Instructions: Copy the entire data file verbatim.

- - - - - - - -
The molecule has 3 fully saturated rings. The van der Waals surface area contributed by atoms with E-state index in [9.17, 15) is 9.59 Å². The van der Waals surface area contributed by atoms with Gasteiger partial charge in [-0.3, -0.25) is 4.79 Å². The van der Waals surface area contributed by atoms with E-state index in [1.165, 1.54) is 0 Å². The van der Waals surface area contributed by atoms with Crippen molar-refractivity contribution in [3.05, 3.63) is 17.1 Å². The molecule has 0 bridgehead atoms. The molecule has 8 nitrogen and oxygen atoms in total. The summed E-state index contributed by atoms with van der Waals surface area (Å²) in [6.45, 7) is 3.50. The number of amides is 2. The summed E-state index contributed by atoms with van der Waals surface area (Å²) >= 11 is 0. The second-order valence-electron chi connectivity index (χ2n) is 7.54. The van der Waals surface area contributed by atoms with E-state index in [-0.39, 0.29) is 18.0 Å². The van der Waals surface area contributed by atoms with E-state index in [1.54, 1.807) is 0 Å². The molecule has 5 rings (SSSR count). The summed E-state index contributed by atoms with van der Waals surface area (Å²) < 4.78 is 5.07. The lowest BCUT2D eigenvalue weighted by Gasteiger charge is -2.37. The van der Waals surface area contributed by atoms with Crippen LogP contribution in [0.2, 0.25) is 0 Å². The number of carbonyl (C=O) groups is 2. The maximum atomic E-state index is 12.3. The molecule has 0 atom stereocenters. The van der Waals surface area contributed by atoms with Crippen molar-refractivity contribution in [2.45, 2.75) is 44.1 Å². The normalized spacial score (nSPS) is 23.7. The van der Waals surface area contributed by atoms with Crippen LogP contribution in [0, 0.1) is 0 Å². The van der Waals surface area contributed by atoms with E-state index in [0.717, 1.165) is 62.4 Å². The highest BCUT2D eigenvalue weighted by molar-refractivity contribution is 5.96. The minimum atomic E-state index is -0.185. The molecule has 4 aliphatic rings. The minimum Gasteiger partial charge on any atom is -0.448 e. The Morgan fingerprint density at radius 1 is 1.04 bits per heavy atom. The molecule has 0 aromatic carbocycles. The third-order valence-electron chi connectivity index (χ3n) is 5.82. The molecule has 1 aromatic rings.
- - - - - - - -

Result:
The molecule has 3 fully saturated rings. The van der Waals surface area contributed by atoms with E-state index in [9.17, 15) is 9.59 Å². The van der Waals surface area contributed by atoms with Gasteiger partial charge in [-0.3, -0.25) is 4.79 Å². The van der Waals surface area contributed by atoms with E-state index in [1.165, 1.54) is 0 Å². The van der Waals surface area contributed by atoms with Crippen molar-refractivity contribution in [3.05, 3.63) is 17.1 Å². The molecule has 0 bridgehead atoms. The molecule has 8 nitrogen and oxygen atoms in total. The summed E-state index contributed by atoms with van der Waals surface area (Å²) in [6.45, 7) is 3.50. The number of amides is 2. The summed E-state index contributed by atoms with van der Waals surface area (Å²) >= 11 is 0. The second-order valence-electron chi connectivity index (χ2n) is 7.54. The van der Waals surface area contributed by atoms with E-state index in [-0.39, 0.29) is 18.0 Å². The van der Waals surface area contributed by atoms with E-state index in [1.54, 1.807) is 0 Å². The molecule has 5 rings (SSSR count). The summed E-state index contributed by atoms with van der Waals surface area (Å²) < 4.78 is 5.07. The lowest BCUT2D eigenvalue weighted by Gasteiger charge is -2.37. The van der Waals surface area contributed by atoms with Crippen LogP contribution in [0.2, 0.25) is 0 Å². The number of carbonyl (C=O) groups is 2. The maximum atomic E-state index is 12.3. The molecule has 0 atom stereocenters. The van der Waals surface area contributed by atoms with Crippen molar-refractivity contribution in [2.45, 2.75) is 44.1 Å². The normalized spacial score (nSPS) is 23.7. The van der Waals surface area contributed by atoms with Crippen LogP contribution in [0, 0.1) is 0 Å². The van der Waals surface area contributed by atoms with E-state index in [0.717, 1.165) is 62.4 Å². The highest BCUT2D eigenvalue weighted by molar-refractivity contribution is 5.96. The minimum atomic E-state index is -0.185. The molecule has 4 aliphatic rings. The minimum Gasteiger partial charge on any atom is -0.448 e. The Morgan fingerprint density at radius 1 is 1.04 bits per heavy atom. The molecule has 0 aromatic carbocycles. The third-order valence-electron chi connectivity index (χ3n) is 5.82. The molecule has 1 aromatic rings.